This was written in the summer of 2019 on what turned out to be my last hike with this good friend for many years; he has since, as mountain people are wont to put it, ‘gone on up the mountain.’
Down on the Ground Hiking with Hobbes
Sumer is icumen in
Loude sing cuckoo!
There are unquestionably serious things I could be writing about this month – water management, forest management, Repugnicans and Democranks, et cetera.
But it’s summer, peak of summer, and here in the mountains the shortness of the season is countered by its sheer intensity, as if every living thing above 7,000 feet elevation were dropping all other activity in order to raise to the blue morning sky a big vulgar Orffian hymn of rejoicing (Loude sing cuckoo!). I just have to join in. Besides – I have a good ridiculous summer story – one that could only happen (legally anyway) in Colorado and a few other states. It’s a story about hiking with Hobbes – name changed to protect me from Hobbes.
Hobbes is a longtime friend, one with whom I’ve been hiking and skiing 25 years or so. Our greatest achievement, in my books, was figuring out how to go over a barbwire fence without taking our skis off. Hobbes is a political scientist, a philosopher really; we call him Hobbes because that cranky old medieval philosopher, Thomas Hobbes, was kind of his lodestar – not a hero, just a light to steer by in his own meditations and musings on the future of the species. Hiking with Hobbes is fun because the conversation is always pretty rich, moving back and forth through current events of the past five or six centuries.
Anyway, we decided to hike up to Lamphier Lake in the Fossil Ridge Wilderness. Fossil Ridge is almost what one might call a boutique wilderness. Originally, wilderness referred to all that which surrounded a settlement; Fossil Ridge is a 32,000-acre wilderness almost entirely surrounded by roaded settlement. But respectable granite peaks going to 13,000 feet thrust up through fossil-rich limestone, with several lovely mountain tarns leaking streams into a couple Gunnison River tributaries.
We’ve both been to Lamphier Lake before, but never together, and also – not recently. Which is why, as the morning wore out, we both began to think that the trail to the lake had grown steeper since our last trip up, and maybe quite a little longer. We had to acknowledge that this may have been because we have become a little older. I’m only 78, but Hobbes is 83, and has had some serious stresses in recent years, including the loss of his longtime partner.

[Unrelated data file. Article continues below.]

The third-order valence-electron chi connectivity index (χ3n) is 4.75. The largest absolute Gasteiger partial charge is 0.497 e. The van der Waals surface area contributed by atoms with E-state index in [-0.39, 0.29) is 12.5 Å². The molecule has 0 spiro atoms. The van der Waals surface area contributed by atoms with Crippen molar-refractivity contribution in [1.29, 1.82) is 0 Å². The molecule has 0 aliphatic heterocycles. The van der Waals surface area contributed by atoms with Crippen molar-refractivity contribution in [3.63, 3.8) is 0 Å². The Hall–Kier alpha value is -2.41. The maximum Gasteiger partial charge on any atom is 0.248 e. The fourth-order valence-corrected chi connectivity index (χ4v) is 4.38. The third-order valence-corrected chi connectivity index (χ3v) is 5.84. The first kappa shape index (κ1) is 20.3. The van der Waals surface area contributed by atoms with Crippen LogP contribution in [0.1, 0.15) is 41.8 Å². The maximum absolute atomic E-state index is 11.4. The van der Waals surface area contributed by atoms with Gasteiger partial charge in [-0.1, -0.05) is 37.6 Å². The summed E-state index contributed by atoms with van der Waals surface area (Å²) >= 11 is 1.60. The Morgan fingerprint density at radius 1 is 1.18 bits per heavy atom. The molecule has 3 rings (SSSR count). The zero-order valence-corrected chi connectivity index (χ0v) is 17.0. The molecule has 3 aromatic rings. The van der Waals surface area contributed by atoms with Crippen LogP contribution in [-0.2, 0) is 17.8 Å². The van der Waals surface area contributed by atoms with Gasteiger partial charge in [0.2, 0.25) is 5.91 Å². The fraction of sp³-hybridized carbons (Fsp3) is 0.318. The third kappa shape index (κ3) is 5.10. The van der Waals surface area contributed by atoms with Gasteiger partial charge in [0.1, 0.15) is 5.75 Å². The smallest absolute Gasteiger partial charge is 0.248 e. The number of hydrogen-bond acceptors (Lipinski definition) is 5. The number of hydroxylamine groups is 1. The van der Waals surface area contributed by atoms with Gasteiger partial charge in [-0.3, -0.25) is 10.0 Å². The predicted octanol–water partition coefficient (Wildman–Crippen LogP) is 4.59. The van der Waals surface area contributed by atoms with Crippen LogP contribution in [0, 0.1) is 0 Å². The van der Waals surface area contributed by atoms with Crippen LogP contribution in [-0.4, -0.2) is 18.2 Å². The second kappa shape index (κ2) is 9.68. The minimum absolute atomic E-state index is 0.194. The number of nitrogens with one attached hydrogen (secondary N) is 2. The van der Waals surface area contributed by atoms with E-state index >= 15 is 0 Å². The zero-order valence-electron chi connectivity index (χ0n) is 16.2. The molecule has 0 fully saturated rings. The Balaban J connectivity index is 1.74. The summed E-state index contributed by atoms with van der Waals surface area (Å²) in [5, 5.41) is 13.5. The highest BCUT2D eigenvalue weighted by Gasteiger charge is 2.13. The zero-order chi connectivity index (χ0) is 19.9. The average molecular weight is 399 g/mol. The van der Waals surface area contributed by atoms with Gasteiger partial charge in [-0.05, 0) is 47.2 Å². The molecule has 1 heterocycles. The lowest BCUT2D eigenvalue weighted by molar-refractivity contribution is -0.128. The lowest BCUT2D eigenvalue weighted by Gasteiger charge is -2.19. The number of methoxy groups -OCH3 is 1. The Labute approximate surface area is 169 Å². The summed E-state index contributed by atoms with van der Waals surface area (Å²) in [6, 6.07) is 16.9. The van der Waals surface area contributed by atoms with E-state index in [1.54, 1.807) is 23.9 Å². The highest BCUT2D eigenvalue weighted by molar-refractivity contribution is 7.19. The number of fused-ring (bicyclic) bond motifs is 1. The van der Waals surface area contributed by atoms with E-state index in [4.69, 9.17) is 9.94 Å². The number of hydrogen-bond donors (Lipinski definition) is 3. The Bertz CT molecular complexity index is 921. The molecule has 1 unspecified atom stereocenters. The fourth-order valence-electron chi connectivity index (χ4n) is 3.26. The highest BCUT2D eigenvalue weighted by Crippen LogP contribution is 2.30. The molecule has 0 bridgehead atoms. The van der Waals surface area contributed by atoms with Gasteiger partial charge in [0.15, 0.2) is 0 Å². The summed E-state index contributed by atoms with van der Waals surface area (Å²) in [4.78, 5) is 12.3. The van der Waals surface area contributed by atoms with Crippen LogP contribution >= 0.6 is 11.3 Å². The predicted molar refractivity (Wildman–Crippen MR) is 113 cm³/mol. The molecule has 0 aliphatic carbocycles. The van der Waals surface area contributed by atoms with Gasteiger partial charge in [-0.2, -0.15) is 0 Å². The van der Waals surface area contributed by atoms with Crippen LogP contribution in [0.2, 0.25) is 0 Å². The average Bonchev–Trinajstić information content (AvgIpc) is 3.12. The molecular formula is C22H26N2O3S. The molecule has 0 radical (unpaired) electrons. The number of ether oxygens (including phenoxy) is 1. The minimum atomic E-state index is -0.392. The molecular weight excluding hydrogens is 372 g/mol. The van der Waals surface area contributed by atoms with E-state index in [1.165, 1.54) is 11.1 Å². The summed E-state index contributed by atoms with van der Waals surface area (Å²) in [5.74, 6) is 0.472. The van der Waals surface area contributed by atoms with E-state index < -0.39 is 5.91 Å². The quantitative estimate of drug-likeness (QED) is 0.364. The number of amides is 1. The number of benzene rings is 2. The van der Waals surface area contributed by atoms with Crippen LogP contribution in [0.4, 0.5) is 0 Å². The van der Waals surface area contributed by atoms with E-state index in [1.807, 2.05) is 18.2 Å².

We were stopping more often to catch our breath, and spending a little more time on Hobbsian questions like – look at this stand of dense and mostly dead lodgepole – is this a happy forest? Contented? Hobbes tends toward ‘mysterious but ultimately perfect are the ways of Nature,’ while I think that the condition of a lot of our forests is more akin to the urban slum. We can kill twenty minutes or half an hour easily on something like that.
The upshot of this is that we reached a point where both Hobbes and the day were wearing out, and I asked Hobbes several times if it was time to turn around and head home. Well, he would say, don’t you want to get to the lake? Well, I’d like to, of course, I’d say, but – and he’d say, well then, and we’d get back on the trail. Thus do old men enable each other in remembering youthful folly.
We were having that conversation for about the fourth time, sitting on a big rocky overlook from which we could see all the way to the Continental Divide, when some younger hikers came along, fully equipped with electronic technology, and told us it was still almost half a mile to the lake.
Okay, I said, we’re eating lunch here, enjoying the view, then heading down, and Hobbes agreed this time. So we ate lunch, which consisted of sandwiches we’d each brought, and sharing some grapes I’d brought and an innocuous little loaf of carrot cake that Hobbes had scrounged out of the fridge before we left his house.
Then we tried to stand up.
Interesting exercise: trying to stand up when you are suddenly two or three feet taller than you remember, with noodle bones, and the planet is gently but insistently rocking you in its cradle. Or maybe not so gently: Hobbes looked like he was trying to stand up in a strong wind. ‘Whew,’ he said. ‘I’m kind of dizzy.’
‘Can you walk? Downhill?’ My razorsharp mind was plodding through stuff.
We started downhill. It was obvious we were both having trouble remembering the basics of walking downhill, or anywhere. ‘I feel like I’m drunk,’ he said.